Before I came to China, my schedule was packed. As I recall, Monday to Wednesday during the week before I flew out was the LCK regional qualifiers, had a day off on Thursday, and flew out on that Friday. The Summer split final was on the weekend before the qualifiers, so in previous years, whenever I’d have the two-three weeks off before I head out overseas, I’d be like, “Hmm, what do I do with all this time”?


However, since I had the time off right after I landed here, I felt like I was on vacation. My mindset was that I was going to catch up on the sleep I lost, eat well, and take care of my health. I wanted to leave without any regrets, so I had all the food I wanted before I left, and since all my meals during quarantine were nutritionally balanced, I thought, “Oh, maybe I could do the ketosis diet!”


Having food like chicken, fish, and stir-fried vegetables made me feel like I was eating healthy, and I also felt the need for a routine lifestyle here, so I was working out 30 minutes a day through Youtube. To be honest, I think I had a healthier lifestyle during quarantine.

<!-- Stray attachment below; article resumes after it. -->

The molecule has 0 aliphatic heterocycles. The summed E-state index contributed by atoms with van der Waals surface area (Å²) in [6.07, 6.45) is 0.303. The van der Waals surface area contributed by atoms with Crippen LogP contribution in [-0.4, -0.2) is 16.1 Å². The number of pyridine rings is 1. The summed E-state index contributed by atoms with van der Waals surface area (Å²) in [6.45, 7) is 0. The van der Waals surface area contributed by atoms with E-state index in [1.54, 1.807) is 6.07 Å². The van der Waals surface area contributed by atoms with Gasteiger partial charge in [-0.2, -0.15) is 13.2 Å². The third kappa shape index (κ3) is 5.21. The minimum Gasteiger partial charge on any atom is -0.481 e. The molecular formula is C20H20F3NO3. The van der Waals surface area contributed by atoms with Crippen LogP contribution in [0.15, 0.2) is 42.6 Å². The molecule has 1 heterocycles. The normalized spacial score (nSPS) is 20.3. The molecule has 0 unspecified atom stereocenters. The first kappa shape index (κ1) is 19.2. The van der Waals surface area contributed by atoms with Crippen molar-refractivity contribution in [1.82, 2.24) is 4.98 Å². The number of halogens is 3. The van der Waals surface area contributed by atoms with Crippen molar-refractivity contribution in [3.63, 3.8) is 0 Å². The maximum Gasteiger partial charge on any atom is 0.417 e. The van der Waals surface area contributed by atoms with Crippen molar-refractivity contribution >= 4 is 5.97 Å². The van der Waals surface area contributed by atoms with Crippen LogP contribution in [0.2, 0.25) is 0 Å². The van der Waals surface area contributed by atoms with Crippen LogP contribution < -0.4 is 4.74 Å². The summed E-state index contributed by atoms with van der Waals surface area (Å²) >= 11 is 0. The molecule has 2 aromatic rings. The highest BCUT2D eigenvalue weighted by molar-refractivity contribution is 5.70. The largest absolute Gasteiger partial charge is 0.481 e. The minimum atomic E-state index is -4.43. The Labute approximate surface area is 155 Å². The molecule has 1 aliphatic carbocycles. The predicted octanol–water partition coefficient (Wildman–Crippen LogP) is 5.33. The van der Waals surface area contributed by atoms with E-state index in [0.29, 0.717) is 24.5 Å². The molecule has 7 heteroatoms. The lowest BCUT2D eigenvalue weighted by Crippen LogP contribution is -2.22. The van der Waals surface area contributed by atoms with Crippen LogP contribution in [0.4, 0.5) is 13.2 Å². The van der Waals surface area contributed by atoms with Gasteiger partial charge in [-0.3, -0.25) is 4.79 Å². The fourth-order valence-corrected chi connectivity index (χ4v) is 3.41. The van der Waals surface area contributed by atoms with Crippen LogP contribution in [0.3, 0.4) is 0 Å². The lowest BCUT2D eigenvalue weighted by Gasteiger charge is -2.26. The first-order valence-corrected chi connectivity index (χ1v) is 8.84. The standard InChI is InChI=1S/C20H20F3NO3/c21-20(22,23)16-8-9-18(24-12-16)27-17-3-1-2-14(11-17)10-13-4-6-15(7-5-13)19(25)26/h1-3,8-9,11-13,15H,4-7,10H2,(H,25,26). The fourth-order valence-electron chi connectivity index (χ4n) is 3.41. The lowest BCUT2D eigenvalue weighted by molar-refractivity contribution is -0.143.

In terms of preparing for my work, I’d obviously read up on various articles, watch games to jot down English expressions on my iPad. I’d organize my notes to spend the time that I had to study and prepare for the tournament. 


"One of the translators, Marie, is a huge Gen.G fan, so when they got knocked out, she cried a lot on the way back to our hotel."


As we talked about how so many things are different this year, what’s your day like on workdays?


On game days, I’d arrive at the venue 2-3 hours before the first match. I’d receive make-up, watch the pre-show on the English cast and prepare. Players continue to come into the make-up room and since I’m close with the make-up artists, I’d help them communicate because sometimes players would be a little shy to ask to get shaved or get their eyebrows tidied up.